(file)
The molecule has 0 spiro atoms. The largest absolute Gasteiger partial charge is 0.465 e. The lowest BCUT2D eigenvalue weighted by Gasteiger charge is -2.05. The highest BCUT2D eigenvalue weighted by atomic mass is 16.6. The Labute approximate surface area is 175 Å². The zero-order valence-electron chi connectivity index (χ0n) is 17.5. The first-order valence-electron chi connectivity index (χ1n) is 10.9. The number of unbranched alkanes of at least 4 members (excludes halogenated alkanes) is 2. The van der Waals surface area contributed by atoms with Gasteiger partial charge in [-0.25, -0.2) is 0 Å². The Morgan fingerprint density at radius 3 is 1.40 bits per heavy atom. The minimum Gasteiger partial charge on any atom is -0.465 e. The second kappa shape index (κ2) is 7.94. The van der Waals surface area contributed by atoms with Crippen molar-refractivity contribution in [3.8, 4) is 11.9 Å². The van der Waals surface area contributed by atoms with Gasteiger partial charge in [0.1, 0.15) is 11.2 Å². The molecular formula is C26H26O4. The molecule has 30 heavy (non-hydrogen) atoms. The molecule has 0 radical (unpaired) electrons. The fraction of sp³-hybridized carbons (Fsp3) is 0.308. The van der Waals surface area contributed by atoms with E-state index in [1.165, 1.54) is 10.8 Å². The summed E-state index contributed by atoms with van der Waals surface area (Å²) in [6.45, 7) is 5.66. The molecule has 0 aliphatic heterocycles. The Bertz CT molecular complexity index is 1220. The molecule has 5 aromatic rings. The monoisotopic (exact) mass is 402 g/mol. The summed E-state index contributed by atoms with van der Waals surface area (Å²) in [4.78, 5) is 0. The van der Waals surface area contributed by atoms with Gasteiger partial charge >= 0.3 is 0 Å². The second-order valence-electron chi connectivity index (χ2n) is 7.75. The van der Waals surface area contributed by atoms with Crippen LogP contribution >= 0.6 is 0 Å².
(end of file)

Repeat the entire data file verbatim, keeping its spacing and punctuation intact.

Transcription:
The molecule has 0 spiro atoms. The largest absolute Gasteiger partial charge is 0.465 e. The lowest BCUT2D eigenvalue weighted by Gasteiger charge is -2.05. The highest BCUT2D eigenvalue weighted by atomic mass is 16.6. The Labute approximate surface area is 175 Å². The zero-order valence-electron chi connectivity index (χ0n) is 17.5. The first-order valence-electron chi connectivity index (χ1n) is 10.9. The number of unbranched alkanes of at least 4 members (excludes halogenated alkanes) is 2. The van der Waals surface area contributed by atoms with Gasteiger partial charge in [-0.25, -0.2) is 0 Å². The Morgan fingerprint density at radius 3 is 1.40 bits per heavy atom. The minimum Gasteiger partial charge on any atom is -0.465 e. The second kappa shape index (κ2) is 7.94. The van der Waals surface area contributed by atoms with Crippen molar-refractivity contribution in [3.8, 4) is 11.9 Å². The van der Waals surface area contributed by atoms with Gasteiger partial charge in [0.1, 0.15) is 11.2 Å². The molecular formula is C26H26O4. The molecule has 30 heavy (non-hydrogen) atoms. The molecule has 0 radical (unpaired) electrons. The fraction of sp³-hybridized carbons (Fsp3) is 0.308. The van der Waals surface area contributed by atoms with E-state index in [1.165, 1.54) is 10.8 Å². The summed E-state index contributed by atoms with van der Waals surface area (Å²) in [6.45, 7) is 5.66. The molecule has 0 aliphatic heterocycles. The Bertz CT molecular complexity index is 1220. The molecule has 5 aromatic rings. The monoisotopic (exact) mass is 402 g/mol. The summed E-state index contributed by atoms with van der Waals surface area (Å²) in [4.78, 5) is 0. The van der Waals surface area contributed by atoms with Gasteiger partial charge >= 0.3 is 0 Å². The second-order valence-electron chi connectivity index (χ2n) is 7.75. The van der Waals surface area contributed by atoms with Crippen LogP contribution >= 0.6 is 0 Å².